Sunday, 23 July 2017

Oh Look! Someone Sent Me A Gift

Every once in a while, almost all of us are hoping to have something for free, things that we wish we have but we neither like to get now nor shred a part of our earnings for it. Attempting to get it at such point in time should probably leave one feeling guilty over its course for being the impulsive buyer that we never want us to be.

Sometimes, we may just get lucky. A couple of weeks ago, I received this set of Mont Marte acrylic brushes from a long-time reader of this blog. I have since been meaning to write this post about thanking her for these art tools, and I feel a little bad for not doing it right away.

But I’d like to take this opportunity to say thank you to Ms. Maria, for sending me this wonderful gift and for being a regular reader of this blog. I also appreciate that you specifically wrote my blog’s name on that sticky note. Now it hangs permanently next to my drawing table to remind me of your kindness.

Kind of like "Oh hey! Yeah. I've got these brushes from Maria." reminder. Cheers!

Again, thank you and have a nice day.

Monday, 10 July 2017

Betel Nut, Mustard and Lime

One of the peculiarities of Papua New Guinea is that it’s rather a common thing to see folks chewing buai (betel nut) to pass the time. Back in the Philippines, I’ve known some people who are fond of chewing buai but over the years, the number of my countrymen engaged to this habit had dwindled down. The decline can probably be traced back to the diminishing source of betel nuts and the rise of street foods everywhere.

Remind me to bring home betel nut seeds when I go for holiday so I can marginally contribute to the revival of what was once a favorite pastime of our predecessors.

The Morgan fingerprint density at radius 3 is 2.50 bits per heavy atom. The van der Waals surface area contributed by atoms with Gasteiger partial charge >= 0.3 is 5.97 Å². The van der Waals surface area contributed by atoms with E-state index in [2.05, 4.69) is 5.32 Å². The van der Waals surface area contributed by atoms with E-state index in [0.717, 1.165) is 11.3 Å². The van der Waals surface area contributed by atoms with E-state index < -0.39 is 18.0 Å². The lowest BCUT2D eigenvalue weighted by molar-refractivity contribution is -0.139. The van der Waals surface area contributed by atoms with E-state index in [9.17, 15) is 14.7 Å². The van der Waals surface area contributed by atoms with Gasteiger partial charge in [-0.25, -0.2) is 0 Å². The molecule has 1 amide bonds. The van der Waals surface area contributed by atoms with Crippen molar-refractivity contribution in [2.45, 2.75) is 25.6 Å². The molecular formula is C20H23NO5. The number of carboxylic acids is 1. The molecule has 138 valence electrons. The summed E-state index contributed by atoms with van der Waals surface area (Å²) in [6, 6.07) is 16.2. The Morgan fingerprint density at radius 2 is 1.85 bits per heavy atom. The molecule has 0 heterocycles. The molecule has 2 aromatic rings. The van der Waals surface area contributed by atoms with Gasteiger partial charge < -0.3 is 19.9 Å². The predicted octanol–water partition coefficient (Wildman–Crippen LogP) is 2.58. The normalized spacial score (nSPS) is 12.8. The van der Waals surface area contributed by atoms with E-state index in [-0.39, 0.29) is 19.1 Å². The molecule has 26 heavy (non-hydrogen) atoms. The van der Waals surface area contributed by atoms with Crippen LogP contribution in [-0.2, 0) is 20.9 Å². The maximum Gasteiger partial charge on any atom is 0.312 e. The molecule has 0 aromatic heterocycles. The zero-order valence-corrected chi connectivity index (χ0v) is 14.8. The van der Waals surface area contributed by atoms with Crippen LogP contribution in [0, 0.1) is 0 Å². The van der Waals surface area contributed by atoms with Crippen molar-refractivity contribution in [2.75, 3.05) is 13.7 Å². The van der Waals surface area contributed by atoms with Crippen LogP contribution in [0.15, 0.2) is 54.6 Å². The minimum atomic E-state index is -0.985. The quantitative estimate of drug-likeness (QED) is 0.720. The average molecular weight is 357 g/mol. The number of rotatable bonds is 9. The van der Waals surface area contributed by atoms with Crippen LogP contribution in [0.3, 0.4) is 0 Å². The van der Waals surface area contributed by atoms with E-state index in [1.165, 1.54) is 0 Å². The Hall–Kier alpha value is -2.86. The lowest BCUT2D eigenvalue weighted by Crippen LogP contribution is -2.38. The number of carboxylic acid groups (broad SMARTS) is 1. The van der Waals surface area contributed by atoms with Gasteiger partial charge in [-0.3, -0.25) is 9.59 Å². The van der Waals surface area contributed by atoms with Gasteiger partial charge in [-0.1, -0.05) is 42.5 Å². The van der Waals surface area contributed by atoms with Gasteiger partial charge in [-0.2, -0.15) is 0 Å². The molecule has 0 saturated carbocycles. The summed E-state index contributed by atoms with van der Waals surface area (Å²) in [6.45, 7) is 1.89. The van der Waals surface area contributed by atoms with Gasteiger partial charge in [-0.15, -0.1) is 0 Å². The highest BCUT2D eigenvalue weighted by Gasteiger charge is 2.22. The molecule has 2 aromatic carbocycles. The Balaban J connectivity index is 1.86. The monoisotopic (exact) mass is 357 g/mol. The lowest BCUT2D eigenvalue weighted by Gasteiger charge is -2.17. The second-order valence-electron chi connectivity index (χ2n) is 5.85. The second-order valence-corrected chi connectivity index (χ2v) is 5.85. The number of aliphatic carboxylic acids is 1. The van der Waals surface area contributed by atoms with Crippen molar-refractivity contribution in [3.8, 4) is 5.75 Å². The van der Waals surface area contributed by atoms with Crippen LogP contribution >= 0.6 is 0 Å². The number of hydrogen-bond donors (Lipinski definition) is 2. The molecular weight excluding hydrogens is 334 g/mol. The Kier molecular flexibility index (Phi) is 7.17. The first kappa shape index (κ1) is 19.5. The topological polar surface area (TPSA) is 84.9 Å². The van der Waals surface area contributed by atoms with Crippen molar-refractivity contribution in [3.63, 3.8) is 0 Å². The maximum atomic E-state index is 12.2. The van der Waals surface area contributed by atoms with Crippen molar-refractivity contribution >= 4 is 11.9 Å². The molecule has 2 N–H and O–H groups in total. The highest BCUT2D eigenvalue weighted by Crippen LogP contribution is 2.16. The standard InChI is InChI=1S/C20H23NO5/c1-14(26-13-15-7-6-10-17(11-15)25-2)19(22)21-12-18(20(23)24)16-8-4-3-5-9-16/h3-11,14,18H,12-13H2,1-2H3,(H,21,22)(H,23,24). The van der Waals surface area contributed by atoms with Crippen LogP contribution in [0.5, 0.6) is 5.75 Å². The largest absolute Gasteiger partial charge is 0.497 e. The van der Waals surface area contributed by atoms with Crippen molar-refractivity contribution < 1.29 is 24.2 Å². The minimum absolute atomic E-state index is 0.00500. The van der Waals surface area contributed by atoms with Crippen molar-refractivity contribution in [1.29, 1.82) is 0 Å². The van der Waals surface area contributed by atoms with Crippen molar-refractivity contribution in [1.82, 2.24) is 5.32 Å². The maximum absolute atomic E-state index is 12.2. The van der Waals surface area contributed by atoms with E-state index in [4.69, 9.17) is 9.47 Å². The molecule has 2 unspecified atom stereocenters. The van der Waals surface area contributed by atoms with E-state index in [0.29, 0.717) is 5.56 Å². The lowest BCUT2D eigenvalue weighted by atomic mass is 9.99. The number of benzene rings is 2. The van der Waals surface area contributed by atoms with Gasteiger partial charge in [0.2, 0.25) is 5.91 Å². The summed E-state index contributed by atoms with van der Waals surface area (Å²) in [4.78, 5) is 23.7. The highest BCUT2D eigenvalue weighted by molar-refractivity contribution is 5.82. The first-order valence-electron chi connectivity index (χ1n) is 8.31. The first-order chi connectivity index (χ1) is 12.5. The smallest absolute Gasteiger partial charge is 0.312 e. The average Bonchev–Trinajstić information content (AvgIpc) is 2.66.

With permission from these two gentlemen, they let me take a photo of them as they show me the most preferred way to chew daka, which is a bean-like green called mustard.  The small jar the left man was holding had a whitish powder in it which they called kamang or lime. 

The kamang is what’s responsible for turning the mixture of chewed buai and daka in their mouth to red. 


So basically, the whole idea about chewing betel nut encompasses a small jar of lime, a beetle nut with its skin peeled off, and a stick of mustard. I believe there is a certain technique to learn when it comes to trying these the first time; like making sure not to put the lime directly on the gums to avoid having an unpleasant burning sensation.

Certain habits have their dangers. So I’m told.


Our friend Nessy here is gladly showing us what kind of reaction takes place when the mixture of  juices from betel nut and mustard blend in with lime and saliva. The reddish part stain on his teeth is just  the normal chemical reaction.

One important thing to remember when chewing buai is that one needs to spit out the fibrous residue as often as needed. If you happen to have imbibed the juices, you can get mildly euphoric or mildly high. The locals will then refer to you along with the current stimulated effect you’re feeling as, spak man long buai (spark). 

Have a nice week everyone!

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